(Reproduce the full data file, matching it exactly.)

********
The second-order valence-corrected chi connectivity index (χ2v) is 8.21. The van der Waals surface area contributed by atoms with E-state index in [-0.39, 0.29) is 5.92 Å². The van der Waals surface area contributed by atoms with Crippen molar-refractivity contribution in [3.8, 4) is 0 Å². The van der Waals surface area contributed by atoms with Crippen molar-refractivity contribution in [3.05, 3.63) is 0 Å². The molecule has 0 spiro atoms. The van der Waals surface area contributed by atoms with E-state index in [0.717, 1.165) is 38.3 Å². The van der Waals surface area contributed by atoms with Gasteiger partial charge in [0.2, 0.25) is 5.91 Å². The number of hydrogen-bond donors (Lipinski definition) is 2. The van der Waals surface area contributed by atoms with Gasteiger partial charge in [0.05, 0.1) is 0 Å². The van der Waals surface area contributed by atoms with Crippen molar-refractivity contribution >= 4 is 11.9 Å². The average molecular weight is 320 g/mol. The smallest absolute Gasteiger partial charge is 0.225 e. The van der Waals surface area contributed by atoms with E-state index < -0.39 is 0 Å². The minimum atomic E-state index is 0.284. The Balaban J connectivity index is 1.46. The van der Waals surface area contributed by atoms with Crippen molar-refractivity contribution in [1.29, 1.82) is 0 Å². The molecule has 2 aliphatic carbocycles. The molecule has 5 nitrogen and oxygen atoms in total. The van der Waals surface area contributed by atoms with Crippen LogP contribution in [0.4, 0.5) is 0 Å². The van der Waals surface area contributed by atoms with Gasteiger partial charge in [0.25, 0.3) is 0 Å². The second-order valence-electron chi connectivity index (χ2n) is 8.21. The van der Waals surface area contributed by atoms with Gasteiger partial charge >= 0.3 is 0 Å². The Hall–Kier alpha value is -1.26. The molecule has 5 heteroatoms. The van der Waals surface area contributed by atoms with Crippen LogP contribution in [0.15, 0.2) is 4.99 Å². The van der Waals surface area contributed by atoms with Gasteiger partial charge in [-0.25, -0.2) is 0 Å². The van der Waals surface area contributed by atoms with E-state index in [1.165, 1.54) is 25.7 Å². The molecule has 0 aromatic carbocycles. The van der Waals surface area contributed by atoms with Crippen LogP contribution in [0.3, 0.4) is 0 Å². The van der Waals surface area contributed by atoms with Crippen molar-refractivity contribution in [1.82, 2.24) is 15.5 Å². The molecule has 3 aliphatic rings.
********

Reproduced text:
The second-order valence-corrected chi connectivity index (χ2v) is 8.21. The van der Waals surface area contributed by atoms with E-state index in [-0.39, 0.29) is 5.92 Å². The van der Waals surface area contributed by atoms with Crippen molar-refractivity contribution in [3.8, 4) is 0 Å². The van der Waals surface area contributed by atoms with Crippen molar-refractivity contribution in [3.05, 3.63) is 0 Å². The molecule has 0 spiro atoms. The van der Waals surface area contributed by atoms with E-state index in [0.717, 1.165) is 38.3 Å². The van der Waals surface area contributed by atoms with Gasteiger partial charge in [0.2, 0.25) is 5.91 Å². The number of hydrogen-bond donors (Lipinski definition) is 2. The van der Waals surface area contributed by atoms with Gasteiger partial charge in [0.05, 0.1) is 0 Å². The van der Waals surface area contributed by atoms with Crippen molar-refractivity contribution >= 4 is 11.9 Å². The average molecular weight is 320 g/mol. The smallest absolute Gasteiger partial charge is 0.225 e. The van der Waals surface area contributed by atoms with E-state index < -0.39 is 0 Å². The minimum atomic E-state index is 0.284. The Balaban J connectivity index is 1.46. The van der Waals surface area contributed by atoms with Crippen molar-refractivity contribution in [1.29, 1.82) is 0 Å². The molecule has 2 aliphatic carbocycles. The molecule has 5 nitrogen and oxygen atoms in total. The van der Waals surface area contributed by atoms with Crippen LogP contribution in [0.4, 0.5) is 0 Å². The van der Waals surface area contributed by atoms with Gasteiger partial charge in [0.25, 0.3) is 0 Å². The second-order valence-electron chi connectivity index (χ2n) is 8.21. The van der Waals surface area contributed by atoms with Gasteiger partial charge >= 0.3 is 0 Å². The Hall–Kier alpha value is -1.26. The molecule has 5 heteroatoms. The van der Waals surface area contributed by atoms with Crippen LogP contribution in [0.15, 0.2) is 4.99 Å². The van der Waals surface area contributed by atoms with Gasteiger partial charge in [-0.25, -0.2) is 0 Å². The van der Waals surface area contributed by atoms with E-state index in [1.165, 1.54) is 25.7 Å². The molecule has 0 aromatic carbocycles. The van der Waals surface area contributed by atoms with Crippen LogP contribution in [0.3, 0.4) is 0 Å². The van der Waals surface area contributed by atoms with Crippen molar-refractivity contribution in [1.82, 2.24) is 15.5 Å². The molecule has 3 aliphatic rings.